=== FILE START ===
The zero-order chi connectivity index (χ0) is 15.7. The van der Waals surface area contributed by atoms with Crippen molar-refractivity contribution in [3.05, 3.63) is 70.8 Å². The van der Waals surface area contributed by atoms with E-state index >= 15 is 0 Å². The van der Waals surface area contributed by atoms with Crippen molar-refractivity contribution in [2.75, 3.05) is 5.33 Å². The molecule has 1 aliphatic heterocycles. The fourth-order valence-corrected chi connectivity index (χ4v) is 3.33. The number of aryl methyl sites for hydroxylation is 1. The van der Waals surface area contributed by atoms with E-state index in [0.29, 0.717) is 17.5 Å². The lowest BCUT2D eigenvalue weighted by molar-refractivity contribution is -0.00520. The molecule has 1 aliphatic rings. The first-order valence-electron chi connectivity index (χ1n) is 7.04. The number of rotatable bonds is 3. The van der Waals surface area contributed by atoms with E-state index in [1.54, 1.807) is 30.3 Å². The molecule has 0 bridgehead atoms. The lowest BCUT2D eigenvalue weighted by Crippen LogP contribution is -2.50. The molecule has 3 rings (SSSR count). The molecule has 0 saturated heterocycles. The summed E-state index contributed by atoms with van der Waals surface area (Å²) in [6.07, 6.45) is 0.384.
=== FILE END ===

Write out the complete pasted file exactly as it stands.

The zero-order chi connectivity index (χ0) is 15.7. The van der Waals surface area contributed by atoms with Crippen molar-refractivity contribution in [3.05, 3.63) is 70.8 Å². The van der Waals surface area contributed by atoms with E-state index >= 15 is 0 Å². The van der Waals surface area contributed by atoms with Crippen molar-refractivity contribution in [2.75, 3.05) is 5.33 Å². The molecule has 1 aliphatic heterocycles. The fourth-order valence-corrected chi connectivity index (χ4v) is 3.33. The number of aryl methyl sites for hydroxylation is 1. The van der Waals surface area contributed by atoms with E-state index in [0.29, 0.717) is 17.5 Å². The lowest BCUT2D eigenvalue weighted by molar-refractivity contribution is -0.00520. The molecule has 1 aliphatic rings. The first-order valence-electron chi connectivity index (χ1n) is 7.04. The number of rotatable bonds is 3. The van der Waals surface area contributed by atoms with E-state index in [1.54, 1.807) is 30.3 Å². The molecule has 0 bridgehead atoms. The lowest BCUT2D eigenvalue weighted by Crippen LogP contribution is -2.50. The molecule has 3 rings (SSSR count). The molecule has 0 saturated heterocycles. The summed E-state index contributed by atoms with van der Waals surface area (Å²) in [6.07, 6.45) is 0.384.